When I lived in the Chicago area, I had a friend who was always trying to get me to listen to Democracy Now!. I wanted to listen to it. I really did. It’s a great show, covering things that no one else is, in ways that no one else is covering them. I wanted to listen to it, but I couldn’t, because it wasn’t on any radio station I could get.
“But you can listen to it on the computer!” he said.
I tried. But I couldn’t.
I get my news from the radio. I listen to the news while I make and eat my breakfast and dinner, and while I’m doing the dishes. I tried listening to Democracy Now! on the computer, but it didn’t work, because when I am on the computer, I am doing computer things — responding to email, reading blogs, IMing, poking around, your basic web surfing type stuff. I can’t do those things and absorb a newscast at the same time. It just doesn’t work.
I try to remember this when I think about libraries. It’s all very well for your library to have a blog, but if none of your patrons are in the habit of reading blogs, it is probably not going to be very helpful to them or successful for you as a form of outreach. And for that matter, even if your patrons do read blogs, how many of them do you think will be interested in reading your blog? I can’t imagine, for instance, that I will ever want to follow ProQuest on Twitter, even if they do start updating their account.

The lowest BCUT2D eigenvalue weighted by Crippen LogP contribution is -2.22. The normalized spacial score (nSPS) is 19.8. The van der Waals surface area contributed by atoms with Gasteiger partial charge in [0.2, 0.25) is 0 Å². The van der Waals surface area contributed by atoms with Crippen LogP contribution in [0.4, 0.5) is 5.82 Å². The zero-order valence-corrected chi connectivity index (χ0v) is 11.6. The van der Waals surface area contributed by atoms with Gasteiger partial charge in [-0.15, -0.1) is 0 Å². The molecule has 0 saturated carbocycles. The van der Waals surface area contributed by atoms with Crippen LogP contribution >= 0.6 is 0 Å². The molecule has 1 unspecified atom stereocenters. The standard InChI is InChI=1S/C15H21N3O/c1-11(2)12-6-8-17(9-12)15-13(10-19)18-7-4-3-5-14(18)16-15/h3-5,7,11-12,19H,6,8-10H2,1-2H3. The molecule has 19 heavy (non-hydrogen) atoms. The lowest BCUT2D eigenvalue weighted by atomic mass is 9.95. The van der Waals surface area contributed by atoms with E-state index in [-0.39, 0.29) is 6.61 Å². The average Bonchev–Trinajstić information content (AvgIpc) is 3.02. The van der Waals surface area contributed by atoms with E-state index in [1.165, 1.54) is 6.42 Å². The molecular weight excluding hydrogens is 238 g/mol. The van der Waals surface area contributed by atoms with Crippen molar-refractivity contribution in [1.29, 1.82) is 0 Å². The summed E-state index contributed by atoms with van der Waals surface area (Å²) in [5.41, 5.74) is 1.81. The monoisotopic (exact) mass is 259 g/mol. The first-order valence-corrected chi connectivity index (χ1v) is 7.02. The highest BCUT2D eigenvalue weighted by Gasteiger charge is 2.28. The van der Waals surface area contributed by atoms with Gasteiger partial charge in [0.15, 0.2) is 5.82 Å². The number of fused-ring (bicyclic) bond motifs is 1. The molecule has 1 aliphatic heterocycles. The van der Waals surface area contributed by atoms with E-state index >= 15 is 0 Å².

The same principle applies inside your library. It may seem obvious to you that things should be done differently — that you should stop doing work on paper and do it on the computer, that an internal wiki will solve all your communication problems, etc. — but if the workflow that you want to employ is not one that your coworkers are used to, it won’t work very well.
I’ve spoken (softly) to other newer librarians on the subject of “what on the earth did librarians do on the reference desk before the internet?” We say this softly, of course, because we worry that our predecessors obviously did have things they did on the reference desk, and because we suspect that they think all we do on the internet is waste time. Clearly, there has been a shift of habit. I can’t imagine being a librarian without a computer: I sit at one all day long. One of my fellow branch managers, however, has a computer on a separate desk from the one where she normally sits. That seems impractical to me at best, and most days more like impossible. But it works for her. Listening to the news on the radio works for me. I try to keep those things in mind.
One thought on “out of habit”
Well-written description of a concept I have to remind myself of … often. Just because I find blogs and other Internet-enabled sources valuable, many of the people I associate with do not. Laura, thanks for the blog post.